I live up in the hills of Santa Barbara, in an area known as the Riviera, which is just as nice as it sounds. From my deck I can see a panoramic view of downtown, with the Mesa Hills on the far side. There’s even a glimpse of the ocean to be had. It’s one of the oldest areas of the city; my apartment dates back nearly a century. It’s near the back of a group of four bungalows in a small bucolic walk-in court, hidden by banana trees, night-blooming jasmine and hedges, with an orange tree close enough to, at times, pluck a perfectly round fruit the color of a sunset from my kitchen window. The neighbors are pleasant. It’s kind of a back fence community.
I’ll be sorry to leave.
Unfortunately, however, I must. Why? Because I have Parkinson’s Disease. I’ve had it for nearly 20 years. For the first 15 or so it wasn’t bad — in fact, entire days would pass when I could almost forget I had it. But though individual days would pass unremarkably, individual weeks would not. Nor would months, or years. I was lucky enough to get in on the ground floor of a new surgical treatment: DBS (Deep Brain Stimulation). It’s basically a pacemaker for the brain. It slowed the progress of the disease dramatically. There are only about a million people on the planet who have it.
But it didn’t stop it.
Because there’s no cure.
Its chronic and ideopathic; that there’s doctor talk for “We don’t know what causes it, and we got no idea how to fix it.” It’s like being dipped in extremely slow-hardening cement. It’s hard to get around much, unless I swallow a pharmacy’s weight in pills every day. PD has also pretty much destroyed my ability to speak coherently. I can communicate sometimes, although most people aren’t fluent in Village Idiot. And it’s become nearly impossible to type anymore. I used to be able to type over 100 wpm; now I’m lucky if I can do ten.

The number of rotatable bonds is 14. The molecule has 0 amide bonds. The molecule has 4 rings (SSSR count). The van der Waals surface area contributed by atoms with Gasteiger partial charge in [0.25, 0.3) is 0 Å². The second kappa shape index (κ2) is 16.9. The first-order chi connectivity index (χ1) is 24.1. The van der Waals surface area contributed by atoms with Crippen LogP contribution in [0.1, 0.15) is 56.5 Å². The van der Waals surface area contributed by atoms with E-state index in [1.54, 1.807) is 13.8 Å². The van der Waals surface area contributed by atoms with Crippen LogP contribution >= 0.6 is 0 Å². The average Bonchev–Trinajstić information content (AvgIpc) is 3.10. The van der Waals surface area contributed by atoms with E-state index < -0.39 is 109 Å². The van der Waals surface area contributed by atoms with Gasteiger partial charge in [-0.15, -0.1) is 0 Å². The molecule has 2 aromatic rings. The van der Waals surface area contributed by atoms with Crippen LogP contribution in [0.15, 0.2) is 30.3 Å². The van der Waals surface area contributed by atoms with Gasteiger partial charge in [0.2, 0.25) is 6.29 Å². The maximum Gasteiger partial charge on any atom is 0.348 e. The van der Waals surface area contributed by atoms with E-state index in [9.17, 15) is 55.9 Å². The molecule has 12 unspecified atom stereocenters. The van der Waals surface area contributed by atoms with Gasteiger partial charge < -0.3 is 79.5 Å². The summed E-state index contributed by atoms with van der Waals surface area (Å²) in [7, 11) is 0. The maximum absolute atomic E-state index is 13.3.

I’ve had over 400 TV scripts and nearly a dozen movies produced; I’ve had 2 dozen novels published, as well as comic books, graphic novels, and short stories. I’ve won an Emmy and been nominated for several more awards, including a second Emmy, a Writers Guild Award, a Hugo and a Nebula. I’ve been making a living as a writer for over thirty years; if you watched TV at all as a kid, you’ve seen something I’ve written. But when I go out in public now, people watch me like I’m Jo-Jo the Dog-Faced Boy.
I’m not rich by any means; the disease and attendant depression (not to mention the divorce) took care of most of that. I get by, but only if I keep working. Which I have no problem with philosophically; most writers I know intend to die at the keyboard, and I feel the same. But, again, I didn’t count on being this stiff before I died.
What finally decided me to make the move was disembarking from my caregiver’s car one afternoon. It was an extremely windy day, and when I stepped away from the car the wind caught my coat and threw me off balance. I fell backwards down the steeplycanted street, and hit my head — not hard, but enough to feel it.
I realized then (well, not exactly then; all I had room for at that moment was OWWW-!!) that I couldn’t live here any longer. The aspects that were so pleasing to me were the same things that represented hidden danger. If I fell — or choked on my food, or had any of a dozen traumatic events — during the week, all the neighbors would be at work. I’d be alone.
I looked into one of those big red buttons that I could wear, and press if something bad happened. But I knew it would take an EMT at least 20 minutes to find the street, let alone the house.